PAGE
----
While editing the Tai-Kadai translation of “Acts of the Apostles” this summer, a particular phrase sent me down memory lane, and I found myself reminiscing of southern Tai-Kadai in the summer of 1991. I was 21 years-old and had been appointed director of the first ADRA project in this country. One of our tasks was to drill 200 wells as part of a relief program.
I was the only American for several hundred miles and, while walking through a village with my Tai-Kadai team one day, I was not prepared when an aged grandma who looked to be in her 90s came out of an old hut and bowed to me with her face in the dust. She said in Tai-Kadai, “Your humble servant thanks you!” I had neither the reflexes nor the wherewithal of the angel in Revelation 19:10 or of Peter in Acts 10:26, and stood there like an idiot. Later, we returned to the house where we were staying and our team leader gave me a tongue-thrashing. The main point of his scolding was that the culture did not allow for class distinction and that I should have mitigated the situation by not allowing the grandma to greet me as was customary to greet royalty when Tai-Kadai was a monarchy.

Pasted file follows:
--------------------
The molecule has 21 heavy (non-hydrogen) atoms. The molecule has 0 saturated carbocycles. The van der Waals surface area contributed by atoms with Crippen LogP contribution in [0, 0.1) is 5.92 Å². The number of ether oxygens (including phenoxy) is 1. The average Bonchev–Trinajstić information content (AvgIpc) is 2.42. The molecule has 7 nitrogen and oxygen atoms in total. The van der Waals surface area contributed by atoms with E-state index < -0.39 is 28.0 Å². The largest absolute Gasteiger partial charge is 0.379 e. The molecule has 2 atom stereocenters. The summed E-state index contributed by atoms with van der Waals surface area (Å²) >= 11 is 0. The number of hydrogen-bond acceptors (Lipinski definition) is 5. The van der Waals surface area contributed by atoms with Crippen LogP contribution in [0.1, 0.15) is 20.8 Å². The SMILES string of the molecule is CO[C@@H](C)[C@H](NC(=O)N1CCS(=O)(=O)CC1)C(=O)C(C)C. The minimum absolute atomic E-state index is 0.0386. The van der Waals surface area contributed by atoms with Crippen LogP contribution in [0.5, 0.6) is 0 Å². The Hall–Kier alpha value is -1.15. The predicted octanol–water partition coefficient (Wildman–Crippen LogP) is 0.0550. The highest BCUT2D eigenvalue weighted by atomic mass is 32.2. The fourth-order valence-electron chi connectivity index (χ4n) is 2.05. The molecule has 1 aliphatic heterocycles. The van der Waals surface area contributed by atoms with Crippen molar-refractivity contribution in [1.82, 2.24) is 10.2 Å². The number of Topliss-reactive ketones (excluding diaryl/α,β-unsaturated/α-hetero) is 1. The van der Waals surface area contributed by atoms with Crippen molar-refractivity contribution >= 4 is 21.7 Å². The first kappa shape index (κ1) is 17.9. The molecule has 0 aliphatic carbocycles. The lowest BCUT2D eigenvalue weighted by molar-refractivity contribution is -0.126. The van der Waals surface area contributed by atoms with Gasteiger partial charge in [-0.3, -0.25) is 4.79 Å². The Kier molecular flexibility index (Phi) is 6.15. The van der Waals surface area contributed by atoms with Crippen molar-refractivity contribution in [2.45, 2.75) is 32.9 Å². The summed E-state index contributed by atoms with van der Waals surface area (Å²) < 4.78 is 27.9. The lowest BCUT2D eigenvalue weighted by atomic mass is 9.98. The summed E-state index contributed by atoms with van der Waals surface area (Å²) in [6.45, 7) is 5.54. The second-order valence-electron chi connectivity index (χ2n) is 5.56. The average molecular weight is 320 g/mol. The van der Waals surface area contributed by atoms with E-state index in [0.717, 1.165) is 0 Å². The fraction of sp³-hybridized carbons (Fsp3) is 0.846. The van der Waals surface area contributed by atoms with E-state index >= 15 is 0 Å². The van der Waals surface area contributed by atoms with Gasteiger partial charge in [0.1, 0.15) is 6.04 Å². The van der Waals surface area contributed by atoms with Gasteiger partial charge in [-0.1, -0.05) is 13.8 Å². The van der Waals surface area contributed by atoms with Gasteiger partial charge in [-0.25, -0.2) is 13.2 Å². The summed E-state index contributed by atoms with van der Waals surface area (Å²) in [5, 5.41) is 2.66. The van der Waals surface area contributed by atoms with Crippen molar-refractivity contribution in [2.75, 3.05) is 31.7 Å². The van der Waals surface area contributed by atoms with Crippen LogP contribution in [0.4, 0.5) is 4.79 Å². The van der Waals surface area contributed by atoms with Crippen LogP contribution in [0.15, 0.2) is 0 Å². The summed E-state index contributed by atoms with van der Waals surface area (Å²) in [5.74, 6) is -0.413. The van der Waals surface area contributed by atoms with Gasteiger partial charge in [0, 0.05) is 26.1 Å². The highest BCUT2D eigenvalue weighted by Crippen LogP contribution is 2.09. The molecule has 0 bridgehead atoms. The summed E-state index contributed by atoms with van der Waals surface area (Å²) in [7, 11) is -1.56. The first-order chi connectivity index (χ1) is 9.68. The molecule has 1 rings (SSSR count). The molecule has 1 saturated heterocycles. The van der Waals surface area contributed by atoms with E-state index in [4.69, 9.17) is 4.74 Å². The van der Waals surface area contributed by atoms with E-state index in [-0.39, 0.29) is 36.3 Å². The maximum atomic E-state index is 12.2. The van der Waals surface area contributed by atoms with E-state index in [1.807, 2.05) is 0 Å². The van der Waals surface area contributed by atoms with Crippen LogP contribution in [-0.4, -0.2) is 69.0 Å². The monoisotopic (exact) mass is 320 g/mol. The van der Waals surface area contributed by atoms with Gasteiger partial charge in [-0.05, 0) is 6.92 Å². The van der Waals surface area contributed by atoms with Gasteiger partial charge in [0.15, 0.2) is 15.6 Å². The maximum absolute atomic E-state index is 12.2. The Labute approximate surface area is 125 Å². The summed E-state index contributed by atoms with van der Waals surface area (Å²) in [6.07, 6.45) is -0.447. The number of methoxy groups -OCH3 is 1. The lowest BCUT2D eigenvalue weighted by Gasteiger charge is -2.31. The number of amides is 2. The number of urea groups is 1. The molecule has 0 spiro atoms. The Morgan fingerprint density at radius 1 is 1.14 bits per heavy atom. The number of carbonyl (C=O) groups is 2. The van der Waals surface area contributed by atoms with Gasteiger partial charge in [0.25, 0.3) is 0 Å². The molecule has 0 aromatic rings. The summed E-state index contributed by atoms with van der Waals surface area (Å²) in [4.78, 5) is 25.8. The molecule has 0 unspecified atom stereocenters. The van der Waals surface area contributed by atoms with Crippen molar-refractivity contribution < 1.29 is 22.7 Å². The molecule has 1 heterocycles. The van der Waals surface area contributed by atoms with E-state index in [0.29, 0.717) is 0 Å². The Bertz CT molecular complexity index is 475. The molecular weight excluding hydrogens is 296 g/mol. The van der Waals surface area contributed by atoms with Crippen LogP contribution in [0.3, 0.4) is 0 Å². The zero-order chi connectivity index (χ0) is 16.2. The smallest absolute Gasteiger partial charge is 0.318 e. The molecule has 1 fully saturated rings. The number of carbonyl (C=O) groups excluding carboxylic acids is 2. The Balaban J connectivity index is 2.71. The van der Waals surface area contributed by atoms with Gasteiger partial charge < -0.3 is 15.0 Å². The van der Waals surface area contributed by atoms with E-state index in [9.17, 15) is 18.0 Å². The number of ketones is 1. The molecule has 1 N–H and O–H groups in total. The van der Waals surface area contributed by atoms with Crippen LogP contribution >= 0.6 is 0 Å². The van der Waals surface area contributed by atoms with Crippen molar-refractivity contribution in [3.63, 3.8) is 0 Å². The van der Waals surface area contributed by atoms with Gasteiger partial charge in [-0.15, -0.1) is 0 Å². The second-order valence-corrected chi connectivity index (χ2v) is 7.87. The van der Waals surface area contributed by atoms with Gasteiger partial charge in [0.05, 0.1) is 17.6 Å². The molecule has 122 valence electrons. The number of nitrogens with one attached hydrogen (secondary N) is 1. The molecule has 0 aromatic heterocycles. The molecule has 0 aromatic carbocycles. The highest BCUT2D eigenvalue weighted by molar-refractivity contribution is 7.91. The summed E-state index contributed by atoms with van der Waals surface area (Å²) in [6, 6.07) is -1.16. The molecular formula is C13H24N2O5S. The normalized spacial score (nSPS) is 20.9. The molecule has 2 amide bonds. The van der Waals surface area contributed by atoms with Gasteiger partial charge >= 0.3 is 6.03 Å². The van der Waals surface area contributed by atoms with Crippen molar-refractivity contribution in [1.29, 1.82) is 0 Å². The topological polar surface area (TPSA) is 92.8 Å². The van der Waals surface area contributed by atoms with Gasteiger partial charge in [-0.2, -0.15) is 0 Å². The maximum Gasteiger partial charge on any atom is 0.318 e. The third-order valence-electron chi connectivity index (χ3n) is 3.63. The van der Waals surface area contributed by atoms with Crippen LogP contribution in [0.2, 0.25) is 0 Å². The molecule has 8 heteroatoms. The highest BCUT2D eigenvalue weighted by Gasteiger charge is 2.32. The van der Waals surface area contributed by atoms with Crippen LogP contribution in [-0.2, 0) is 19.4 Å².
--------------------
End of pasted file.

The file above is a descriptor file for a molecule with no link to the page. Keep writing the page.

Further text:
The lesson he was driving home was true, but the lessons this story teaches me are more profound. First, we pray that as we return to missionary life, God will help us respond in culturally appropriate ways. Of greater significance is the lesson found in the response we often give to our Heavenly Benefactor compared to the grandma’s response to someone she considered her human benefactor. Shouldn’t the King of Kings and our Savior be worthy of greater praise than a young and lanky stripling in flip-flops?
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